Where Late the Sweet Birds Sang

Summary: It’s another end of the world story in Kate Wilhelm’s Where Late the Sweet Birds sang and the only solution for the human race is to embrace the science of cloning. But will this new technology solve all their problems?

Image from andscifi.com

 

WHERE LATE THE SWEET BIRDS SANG by HUGO WINNER KATE WILHELM

It’s the end of the world in Kate Wilhelm’s Where Late the Sweet Bird’s Sang. Grandfather Wilson is patriarch of the large and rich Sumner family and sees that man’s only hope of avoiding extinction amidst the disease, pollution, wars, climatic trauma, and most importantly, the sterility he faces is to start cloning.

 

THE STORY OF WHERE LATE THE SWEET BIRDS SANG

He entrusts his estate to his heirs: grandson David Sumner, and his own son Walt Sumner. Both start to work feverishly to perfect the cloning process and succeed in cloning animals and members of their family. But they soon find that the clones are not human in the strictest sense. They clones soon ostracise their creators in favour of a new community of clones, one that abandons the old ideas of the dead human world and think to start a new one where individuality is killed by embracing the homogeneous group instead as a functioning singular unit.

 

Things take a turn for the worse, though, when the community runs out of supplies and is forced to forage in the old dead world. They send out an expedition to the ruined city of Washington to scavenge for replacement parts for their ageing machinery. It’s during this time that the group, separated from the influence of their community of fellow clones, begin to witness for the first time their own uniqueness and individuality.

 

Thinking it a disease, they reject this call, deep within them, to singular identity. All of them except Molly, the only female in the group. She slowly begins to accept her uniqueness and passes this knowledge, this idea of the power of the individual, on to her child, Mark, just before she’s finally banished from the community.

 

The novel then follows Mark as he grows up and proves the inadequacies of a community that, in spite of its dependency on the old world’s technology, has chosen to despise the philosophies of their human ancestors and instead have opted for a new, brittle world of group consciousness where everyone shares every other person’s thoughts and ideas, and nothing is new, nothing is created. In this new world the ability to use one’s skills to think outside the box has been lost, and there is only the mindless conformity with what has been learned in the group. Mark then leaves and establishes a new community, one that can think for itself, survive on its own, and one that will create new technology to face the complexities of a post-apocalyptic world.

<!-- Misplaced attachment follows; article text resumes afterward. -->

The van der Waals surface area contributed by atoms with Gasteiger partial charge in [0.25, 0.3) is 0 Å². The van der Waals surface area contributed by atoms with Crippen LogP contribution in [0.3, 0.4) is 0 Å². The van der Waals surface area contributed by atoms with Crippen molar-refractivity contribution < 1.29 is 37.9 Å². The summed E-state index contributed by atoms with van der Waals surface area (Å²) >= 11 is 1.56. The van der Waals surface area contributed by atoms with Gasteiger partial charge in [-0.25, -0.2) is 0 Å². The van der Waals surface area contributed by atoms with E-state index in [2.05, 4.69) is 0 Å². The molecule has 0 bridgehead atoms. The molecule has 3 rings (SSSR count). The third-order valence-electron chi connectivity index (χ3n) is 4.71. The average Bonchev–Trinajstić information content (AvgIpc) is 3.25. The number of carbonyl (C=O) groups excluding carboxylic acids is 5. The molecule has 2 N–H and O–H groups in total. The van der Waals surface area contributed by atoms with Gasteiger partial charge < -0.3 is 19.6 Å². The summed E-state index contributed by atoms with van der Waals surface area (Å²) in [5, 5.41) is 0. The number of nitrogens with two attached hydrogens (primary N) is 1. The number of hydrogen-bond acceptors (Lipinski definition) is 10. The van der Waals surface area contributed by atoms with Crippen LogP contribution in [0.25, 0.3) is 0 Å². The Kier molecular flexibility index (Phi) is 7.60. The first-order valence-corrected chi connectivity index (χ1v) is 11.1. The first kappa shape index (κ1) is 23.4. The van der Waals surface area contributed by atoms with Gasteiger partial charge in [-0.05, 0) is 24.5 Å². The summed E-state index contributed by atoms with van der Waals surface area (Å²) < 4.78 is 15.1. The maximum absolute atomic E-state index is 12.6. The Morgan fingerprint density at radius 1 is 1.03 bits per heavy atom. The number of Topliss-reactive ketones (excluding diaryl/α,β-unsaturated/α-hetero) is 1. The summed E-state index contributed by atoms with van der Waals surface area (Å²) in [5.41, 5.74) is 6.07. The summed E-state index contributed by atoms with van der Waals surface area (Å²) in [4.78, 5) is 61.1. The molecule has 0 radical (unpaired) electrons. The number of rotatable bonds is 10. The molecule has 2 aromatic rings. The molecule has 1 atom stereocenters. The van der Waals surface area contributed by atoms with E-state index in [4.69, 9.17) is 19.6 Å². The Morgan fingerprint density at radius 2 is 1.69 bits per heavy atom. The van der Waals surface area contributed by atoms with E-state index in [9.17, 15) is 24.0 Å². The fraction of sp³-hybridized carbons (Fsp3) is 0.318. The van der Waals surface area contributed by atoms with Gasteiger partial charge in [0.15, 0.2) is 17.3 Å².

THE IDEAS OF WHERE LATE THE SWEEET BIRDS SANG

Where Late the Sweet Birds Sang is about aloneness – even the recluse Mark admits to not wanting to be alone during a solitary expedition. It’s about community, about individualism and the special abilities that may, albeit unknown to the community, benefit it in the end. Many books have dealt with the individual Vs the group, the fact that Kate Wilhelm won a Hugo for this effort shows that this ranks up there with the best of them.

 

The book does have its shortcomings, though: vegetation tends to thrive even though animals and insects – the main agents of pollination – have become extinct. There is a pseudo-spiritual idea of trees talking and having consciousness that is incongruous with the rest of the story, because the idea doesn’t quite lead anywhere. Also most of the characters do not have enough depth, and while this may have been done purposely to show the emotional shallowness of the clones it’s also partly due to the author jumping from one generation to the next at a pace too fast to thoroughly connect with any of them. Still don’t let these few misgivings put you off a story that, if not all the time compelling, is at the very least entirely thought provoking.

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